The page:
Snail from Burgundy: Roman fattening and sauce à la Talleyrand
A Burgundian recipe... snails! We have a little creature with its garlic and parsley butter... yummy or not?
The little history
Poor snail, he had a rough time!
Men ate snails since Prehistoric time. The Romans loved them and made delicate meals with them.
A man called Fulvius Lupinus started to fatten them up, said Pliny the Elder in his book "Natural History", with cooked wine or flour.
As he was fattened them up, he put snails in little folds. Greek Pedanius Dioscorides also said you had the best snails in Sicily, Sardinia and Africa!
In the Middle Ages, people ate them boiled or fried: they considered them as lean part meat! Of course, dukes of Burgundy ate snails...
Talleyrand, the tzar and snails
Where did the recipe come from? The tradition says it was Talleyrand (the famous politician) who created it for the Russian tzar!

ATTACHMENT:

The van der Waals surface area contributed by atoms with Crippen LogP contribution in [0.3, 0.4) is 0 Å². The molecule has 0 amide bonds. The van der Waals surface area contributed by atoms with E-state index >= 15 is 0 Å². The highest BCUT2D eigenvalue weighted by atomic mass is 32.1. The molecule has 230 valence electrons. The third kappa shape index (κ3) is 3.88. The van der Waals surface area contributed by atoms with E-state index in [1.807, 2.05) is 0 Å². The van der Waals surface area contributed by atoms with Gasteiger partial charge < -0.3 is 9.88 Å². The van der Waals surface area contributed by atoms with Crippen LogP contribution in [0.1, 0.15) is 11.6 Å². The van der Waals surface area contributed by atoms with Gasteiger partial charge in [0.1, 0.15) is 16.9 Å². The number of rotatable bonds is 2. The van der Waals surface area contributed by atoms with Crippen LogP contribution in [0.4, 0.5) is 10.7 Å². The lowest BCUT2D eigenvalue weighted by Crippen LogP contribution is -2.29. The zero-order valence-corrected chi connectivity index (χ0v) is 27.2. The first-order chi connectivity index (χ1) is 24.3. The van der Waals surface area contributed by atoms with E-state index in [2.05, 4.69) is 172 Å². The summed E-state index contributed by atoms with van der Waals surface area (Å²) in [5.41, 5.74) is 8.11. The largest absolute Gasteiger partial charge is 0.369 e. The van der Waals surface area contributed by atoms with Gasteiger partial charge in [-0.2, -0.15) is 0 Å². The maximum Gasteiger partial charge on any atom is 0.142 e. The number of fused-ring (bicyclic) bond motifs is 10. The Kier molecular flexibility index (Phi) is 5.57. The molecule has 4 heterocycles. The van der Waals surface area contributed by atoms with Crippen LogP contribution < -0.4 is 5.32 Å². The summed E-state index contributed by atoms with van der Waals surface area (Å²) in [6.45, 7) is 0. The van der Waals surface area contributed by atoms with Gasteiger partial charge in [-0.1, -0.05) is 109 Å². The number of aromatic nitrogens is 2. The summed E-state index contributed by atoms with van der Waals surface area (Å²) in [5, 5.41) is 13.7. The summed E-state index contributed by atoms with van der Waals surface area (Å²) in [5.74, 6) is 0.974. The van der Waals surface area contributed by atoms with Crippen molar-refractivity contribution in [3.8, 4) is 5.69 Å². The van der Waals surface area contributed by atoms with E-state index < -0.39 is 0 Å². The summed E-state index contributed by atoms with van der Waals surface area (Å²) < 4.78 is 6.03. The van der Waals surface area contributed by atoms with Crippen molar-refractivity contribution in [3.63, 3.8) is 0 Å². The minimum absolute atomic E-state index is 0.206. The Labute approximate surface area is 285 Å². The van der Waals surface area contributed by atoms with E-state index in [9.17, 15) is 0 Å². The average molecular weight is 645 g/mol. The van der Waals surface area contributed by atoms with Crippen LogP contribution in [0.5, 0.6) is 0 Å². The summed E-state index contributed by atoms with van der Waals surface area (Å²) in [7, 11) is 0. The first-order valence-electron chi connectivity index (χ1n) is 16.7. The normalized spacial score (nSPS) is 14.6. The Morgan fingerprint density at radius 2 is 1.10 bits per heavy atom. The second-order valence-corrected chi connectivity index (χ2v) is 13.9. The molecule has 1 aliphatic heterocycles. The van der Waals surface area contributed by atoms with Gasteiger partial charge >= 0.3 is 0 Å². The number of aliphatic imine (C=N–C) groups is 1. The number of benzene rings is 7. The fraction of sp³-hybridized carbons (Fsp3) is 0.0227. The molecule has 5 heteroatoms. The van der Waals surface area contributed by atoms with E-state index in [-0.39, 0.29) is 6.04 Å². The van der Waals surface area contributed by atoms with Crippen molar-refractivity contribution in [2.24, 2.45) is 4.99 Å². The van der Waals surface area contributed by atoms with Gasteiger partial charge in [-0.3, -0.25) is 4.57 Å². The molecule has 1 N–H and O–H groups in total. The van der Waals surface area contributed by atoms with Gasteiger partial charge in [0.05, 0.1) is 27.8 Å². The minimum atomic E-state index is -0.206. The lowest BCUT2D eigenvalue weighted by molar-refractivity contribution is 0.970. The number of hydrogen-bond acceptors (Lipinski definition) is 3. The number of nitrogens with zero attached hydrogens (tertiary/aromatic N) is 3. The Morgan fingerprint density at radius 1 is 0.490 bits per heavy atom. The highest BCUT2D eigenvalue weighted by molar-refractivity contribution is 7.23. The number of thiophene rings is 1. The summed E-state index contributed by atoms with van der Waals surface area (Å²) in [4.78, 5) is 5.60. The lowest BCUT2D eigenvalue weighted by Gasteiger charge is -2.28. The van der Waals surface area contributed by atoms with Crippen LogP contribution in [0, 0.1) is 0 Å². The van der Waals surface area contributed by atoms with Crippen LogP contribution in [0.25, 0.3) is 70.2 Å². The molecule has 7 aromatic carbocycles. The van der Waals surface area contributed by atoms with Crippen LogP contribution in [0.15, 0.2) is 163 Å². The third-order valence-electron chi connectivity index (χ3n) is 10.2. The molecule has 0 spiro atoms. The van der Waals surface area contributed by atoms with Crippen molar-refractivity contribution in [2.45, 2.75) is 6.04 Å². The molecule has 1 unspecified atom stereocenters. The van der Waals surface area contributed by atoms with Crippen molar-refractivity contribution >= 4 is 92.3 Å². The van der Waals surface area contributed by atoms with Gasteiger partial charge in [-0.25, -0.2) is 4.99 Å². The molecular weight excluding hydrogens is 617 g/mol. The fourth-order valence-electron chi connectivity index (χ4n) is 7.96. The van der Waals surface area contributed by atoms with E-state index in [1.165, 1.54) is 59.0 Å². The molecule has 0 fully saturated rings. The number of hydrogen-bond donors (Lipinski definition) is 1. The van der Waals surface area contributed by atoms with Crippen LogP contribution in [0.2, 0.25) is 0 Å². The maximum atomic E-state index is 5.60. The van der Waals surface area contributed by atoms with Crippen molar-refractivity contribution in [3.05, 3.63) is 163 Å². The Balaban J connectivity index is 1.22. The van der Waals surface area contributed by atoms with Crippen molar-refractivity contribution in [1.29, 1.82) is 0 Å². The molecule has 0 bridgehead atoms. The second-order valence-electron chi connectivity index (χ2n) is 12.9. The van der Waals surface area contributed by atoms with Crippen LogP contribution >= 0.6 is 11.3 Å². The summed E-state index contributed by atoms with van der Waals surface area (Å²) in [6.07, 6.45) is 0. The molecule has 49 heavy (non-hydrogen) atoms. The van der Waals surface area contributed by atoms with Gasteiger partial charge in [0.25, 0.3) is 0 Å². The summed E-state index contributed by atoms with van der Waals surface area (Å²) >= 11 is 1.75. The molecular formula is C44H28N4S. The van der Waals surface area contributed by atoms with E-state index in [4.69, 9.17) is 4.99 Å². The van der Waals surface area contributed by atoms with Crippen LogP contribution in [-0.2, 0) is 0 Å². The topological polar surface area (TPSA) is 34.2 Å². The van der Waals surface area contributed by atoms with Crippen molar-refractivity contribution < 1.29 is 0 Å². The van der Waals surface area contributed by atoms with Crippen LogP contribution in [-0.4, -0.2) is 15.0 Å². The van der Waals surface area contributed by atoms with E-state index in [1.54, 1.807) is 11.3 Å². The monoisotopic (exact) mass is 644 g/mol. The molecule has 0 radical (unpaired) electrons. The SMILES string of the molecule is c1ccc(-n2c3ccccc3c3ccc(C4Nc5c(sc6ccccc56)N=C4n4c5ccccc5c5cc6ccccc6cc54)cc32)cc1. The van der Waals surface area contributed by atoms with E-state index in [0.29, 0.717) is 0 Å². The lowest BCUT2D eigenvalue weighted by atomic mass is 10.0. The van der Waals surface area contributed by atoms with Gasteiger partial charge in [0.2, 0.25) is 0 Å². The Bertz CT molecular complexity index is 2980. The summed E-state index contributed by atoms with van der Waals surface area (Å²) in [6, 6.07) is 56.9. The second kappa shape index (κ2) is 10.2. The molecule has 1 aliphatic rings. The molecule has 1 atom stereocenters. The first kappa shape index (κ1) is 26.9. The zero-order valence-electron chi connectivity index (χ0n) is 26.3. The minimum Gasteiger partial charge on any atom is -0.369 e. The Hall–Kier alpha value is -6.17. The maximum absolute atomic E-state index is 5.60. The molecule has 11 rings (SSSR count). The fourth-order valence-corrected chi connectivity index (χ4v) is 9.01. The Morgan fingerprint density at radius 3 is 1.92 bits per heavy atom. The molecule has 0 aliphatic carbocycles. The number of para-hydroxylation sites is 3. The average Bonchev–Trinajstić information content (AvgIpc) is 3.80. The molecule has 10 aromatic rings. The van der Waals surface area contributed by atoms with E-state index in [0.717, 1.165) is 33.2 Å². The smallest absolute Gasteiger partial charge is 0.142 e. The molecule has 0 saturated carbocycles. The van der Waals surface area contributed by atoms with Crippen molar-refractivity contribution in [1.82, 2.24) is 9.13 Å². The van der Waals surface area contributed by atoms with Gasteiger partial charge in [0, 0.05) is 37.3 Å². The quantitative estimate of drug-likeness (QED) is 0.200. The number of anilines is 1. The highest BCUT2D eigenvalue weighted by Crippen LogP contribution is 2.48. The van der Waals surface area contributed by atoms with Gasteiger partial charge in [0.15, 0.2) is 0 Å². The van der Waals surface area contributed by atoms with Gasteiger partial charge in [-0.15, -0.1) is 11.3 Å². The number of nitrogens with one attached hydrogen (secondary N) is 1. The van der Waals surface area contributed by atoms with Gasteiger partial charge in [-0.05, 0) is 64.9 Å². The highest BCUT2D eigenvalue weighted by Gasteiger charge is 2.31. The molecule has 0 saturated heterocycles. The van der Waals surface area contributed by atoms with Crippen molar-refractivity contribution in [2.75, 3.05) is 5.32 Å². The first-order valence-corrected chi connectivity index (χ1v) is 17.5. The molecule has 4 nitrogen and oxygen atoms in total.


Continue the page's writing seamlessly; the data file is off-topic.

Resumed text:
Talleyrand hosted the tzar in 1814, in his Saint-Florentin city house in Paris. His cook was Anacréon. Talleyrand called him, to talk about the tzar special dinner. Talleyrand wanted snails.
The cook told him: "Oh, a very easy thing! There are plenty of recipes..." He started to enumerate: roasted snails, snails with red wine, with garlic...
Talleyrand said nothing, thoughtful. No, no! He wanted something... special!
His cook suggested a Burgundian recipe... well, it came at the right time: Anacréon was Burgundian! And on May 22th 1814, Talleyrand hosted the tzar and served him Burgundian snails.
Guests were surprised! They never tasted a meal like that... They started to eat... and they adored! Our snails were a smash hit.